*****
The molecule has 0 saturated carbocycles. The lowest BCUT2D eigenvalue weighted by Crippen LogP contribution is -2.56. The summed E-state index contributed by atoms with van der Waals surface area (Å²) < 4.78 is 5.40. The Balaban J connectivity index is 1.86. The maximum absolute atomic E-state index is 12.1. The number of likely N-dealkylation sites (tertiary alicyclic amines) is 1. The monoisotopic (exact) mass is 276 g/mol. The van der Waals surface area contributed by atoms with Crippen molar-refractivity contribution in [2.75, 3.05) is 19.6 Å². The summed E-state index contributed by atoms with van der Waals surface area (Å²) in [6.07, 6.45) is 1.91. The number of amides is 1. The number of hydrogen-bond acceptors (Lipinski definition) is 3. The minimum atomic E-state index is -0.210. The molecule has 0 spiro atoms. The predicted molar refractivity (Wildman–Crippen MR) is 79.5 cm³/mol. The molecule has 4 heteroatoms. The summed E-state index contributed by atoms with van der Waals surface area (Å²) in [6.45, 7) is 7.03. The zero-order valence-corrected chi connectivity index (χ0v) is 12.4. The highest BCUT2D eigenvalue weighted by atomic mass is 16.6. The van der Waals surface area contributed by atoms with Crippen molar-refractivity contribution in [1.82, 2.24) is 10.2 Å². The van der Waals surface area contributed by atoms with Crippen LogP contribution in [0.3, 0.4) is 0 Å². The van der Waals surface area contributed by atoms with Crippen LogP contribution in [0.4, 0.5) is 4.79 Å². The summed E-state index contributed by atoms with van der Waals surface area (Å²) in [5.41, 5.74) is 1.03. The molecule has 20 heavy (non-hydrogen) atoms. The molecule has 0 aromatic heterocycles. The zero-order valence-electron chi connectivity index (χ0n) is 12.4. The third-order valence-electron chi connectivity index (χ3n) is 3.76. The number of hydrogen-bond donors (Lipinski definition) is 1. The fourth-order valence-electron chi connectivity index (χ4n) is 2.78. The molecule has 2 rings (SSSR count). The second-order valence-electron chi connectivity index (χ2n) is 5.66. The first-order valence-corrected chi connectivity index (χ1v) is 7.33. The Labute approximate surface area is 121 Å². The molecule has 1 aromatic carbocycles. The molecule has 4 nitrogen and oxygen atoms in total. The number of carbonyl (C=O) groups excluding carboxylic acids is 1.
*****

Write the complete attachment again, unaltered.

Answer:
The molecule has 0 saturated carbocycles. The lowest BCUT2D eigenvalue weighted by Crippen LogP contribution is -2.56. The summed E-state index contributed by atoms with van der Waals surface area (Å²) < 4.78 is 5.40. The Balaban J connectivity index is 1.86. The maximum absolute atomic E-state index is 12.1. The number of likely N-dealkylation sites (tertiary alicyclic amines) is 1. The monoisotopic (exact) mass is 276 g/mol. The van der Waals surface area contributed by atoms with Crippen molar-refractivity contribution in [2.75, 3.05) is 19.6 Å². The summed E-state index contributed by atoms with van der Waals surface area (Å²) in [6.07, 6.45) is 1.91. The number of amides is 1. The number of hydrogen-bond acceptors (Lipinski definition) is 3. The minimum atomic E-state index is -0.210. The molecule has 0 spiro atoms. The predicted molar refractivity (Wildman–Crippen MR) is 79.5 cm³/mol. The molecule has 4 heteroatoms. The summed E-state index contributed by atoms with van der Waals surface area (Å²) in [6.45, 7) is 7.03. The zero-order valence-corrected chi connectivity index (χ0v) is 12.4. The highest BCUT2D eigenvalue weighted by atomic mass is 16.6. The van der Waals surface area contributed by atoms with Crippen molar-refractivity contribution in [1.82, 2.24) is 10.2 Å². The van der Waals surface area contributed by atoms with Crippen LogP contribution in [0.3, 0.4) is 0 Å². The van der Waals surface area contributed by atoms with Crippen LogP contribution in [0.4, 0.5) is 4.79 Å². The summed E-state index contributed by atoms with van der Waals surface area (Å²) in [5.41, 5.74) is 1.03. The molecule has 20 heavy (non-hydrogen) atoms. The molecule has 0 aromatic heterocycles. The zero-order valence-electron chi connectivity index (χ0n) is 12.4. The third-order valence-electron chi connectivity index (χ3n) is 3.76. The number of hydrogen-bond donors (Lipinski definition) is 1. The fourth-order valence-electron chi connectivity index (χ4n) is 2.78. The molecule has 2 rings (SSSR count). The second-order valence-electron chi connectivity index (χ2n) is 5.66. The first-order valence-corrected chi connectivity index (χ1v) is 7.33. The Labute approximate surface area is 121 Å². The molecule has 1 aromatic carbocycles. The molecule has 4 nitrogen and oxygen atoms in total. The number of carbonyl (C=O) groups excluding carboxylic acids is 1.